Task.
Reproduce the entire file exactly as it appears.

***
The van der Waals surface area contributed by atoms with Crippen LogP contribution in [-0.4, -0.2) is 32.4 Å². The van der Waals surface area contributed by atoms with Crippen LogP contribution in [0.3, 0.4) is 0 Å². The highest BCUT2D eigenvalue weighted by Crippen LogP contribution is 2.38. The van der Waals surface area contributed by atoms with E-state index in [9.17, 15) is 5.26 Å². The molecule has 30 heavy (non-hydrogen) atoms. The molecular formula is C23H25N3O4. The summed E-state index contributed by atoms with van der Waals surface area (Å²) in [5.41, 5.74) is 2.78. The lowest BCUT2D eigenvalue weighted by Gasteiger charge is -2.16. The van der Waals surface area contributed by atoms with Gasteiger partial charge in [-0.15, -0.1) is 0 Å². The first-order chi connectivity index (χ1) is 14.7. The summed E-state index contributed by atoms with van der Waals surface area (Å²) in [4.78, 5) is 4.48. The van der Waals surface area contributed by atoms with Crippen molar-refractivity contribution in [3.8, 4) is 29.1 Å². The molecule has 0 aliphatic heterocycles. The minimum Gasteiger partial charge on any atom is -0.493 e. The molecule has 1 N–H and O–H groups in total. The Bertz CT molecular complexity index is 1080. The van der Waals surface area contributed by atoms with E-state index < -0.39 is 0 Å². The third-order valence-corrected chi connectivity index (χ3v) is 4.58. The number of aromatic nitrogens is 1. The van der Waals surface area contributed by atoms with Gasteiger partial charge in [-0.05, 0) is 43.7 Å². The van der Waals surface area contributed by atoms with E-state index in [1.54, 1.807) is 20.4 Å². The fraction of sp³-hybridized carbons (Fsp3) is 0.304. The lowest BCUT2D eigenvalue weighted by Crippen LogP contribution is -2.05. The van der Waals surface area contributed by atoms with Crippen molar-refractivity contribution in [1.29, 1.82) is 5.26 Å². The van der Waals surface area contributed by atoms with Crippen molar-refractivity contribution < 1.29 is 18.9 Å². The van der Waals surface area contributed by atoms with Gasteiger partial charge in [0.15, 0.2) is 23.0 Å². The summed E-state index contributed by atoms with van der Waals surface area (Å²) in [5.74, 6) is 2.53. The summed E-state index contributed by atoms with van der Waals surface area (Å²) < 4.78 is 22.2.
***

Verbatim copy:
The van der Waals surface area contributed by atoms with Crippen LogP contribution in [-0.4, -0.2) is 32.4 Å². The van der Waals surface area contributed by atoms with Crippen LogP contribution in [0.3, 0.4) is 0 Å². The highest BCUT2D eigenvalue weighted by Crippen LogP contribution is 2.38. The van der Waals surface area contributed by atoms with E-state index in [9.17, 15) is 5.26 Å². The molecule has 30 heavy (non-hydrogen) atoms. The molecular formula is C23H25N3O4. The summed E-state index contributed by atoms with van der Waals surface area (Å²) in [5.41, 5.74) is 2.78. The lowest BCUT2D eigenvalue weighted by Gasteiger charge is -2.16. The van der Waals surface area contributed by atoms with Gasteiger partial charge in [-0.15, -0.1) is 0 Å². The first-order chi connectivity index (χ1) is 14.7. The summed E-state index contributed by atoms with van der Waals surface area (Å²) in [4.78, 5) is 4.48. The van der Waals surface area contributed by atoms with Crippen molar-refractivity contribution in [3.8, 4) is 29.1 Å². The molecule has 0 aliphatic heterocycles. The minimum Gasteiger partial charge on any atom is -0.493 e. The molecule has 1 N–H and O–H groups in total. The Bertz CT molecular complexity index is 1080. The van der Waals surface area contributed by atoms with E-state index < -0.39 is 0 Å². The third-order valence-corrected chi connectivity index (χ3v) is 4.58. The number of aromatic nitrogens is 1. The van der Waals surface area contributed by atoms with Gasteiger partial charge in [-0.05, 0) is 43.7 Å². The van der Waals surface area contributed by atoms with E-state index in [1.54, 1.807) is 20.4 Å². The fraction of sp³-hybridized carbons (Fsp3) is 0.304. The lowest BCUT2D eigenvalue weighted by Crippen LogP contribution is -2.05. The van der Waals surface area contributed by atoms with Crippen molar-refractivity contribution in [1.29, 1.82) is 5.26 Å². The van der Waals surface area contributed by atoms with Crippen molar-refractivity contribution < 1.29 is 18.9 Å². The van der Waals surface area contributed by atoms with Gasteiger partial charge in [0.15, 0.2) is 23.0 Å². The summed E-state index contributed by atoms with van der Waals surface area (Å²) in [5.74, 6) is 2.53. The summed E-state index contributed by atoms with van der Waals surface area (Å²) < 4.78 is 22.2.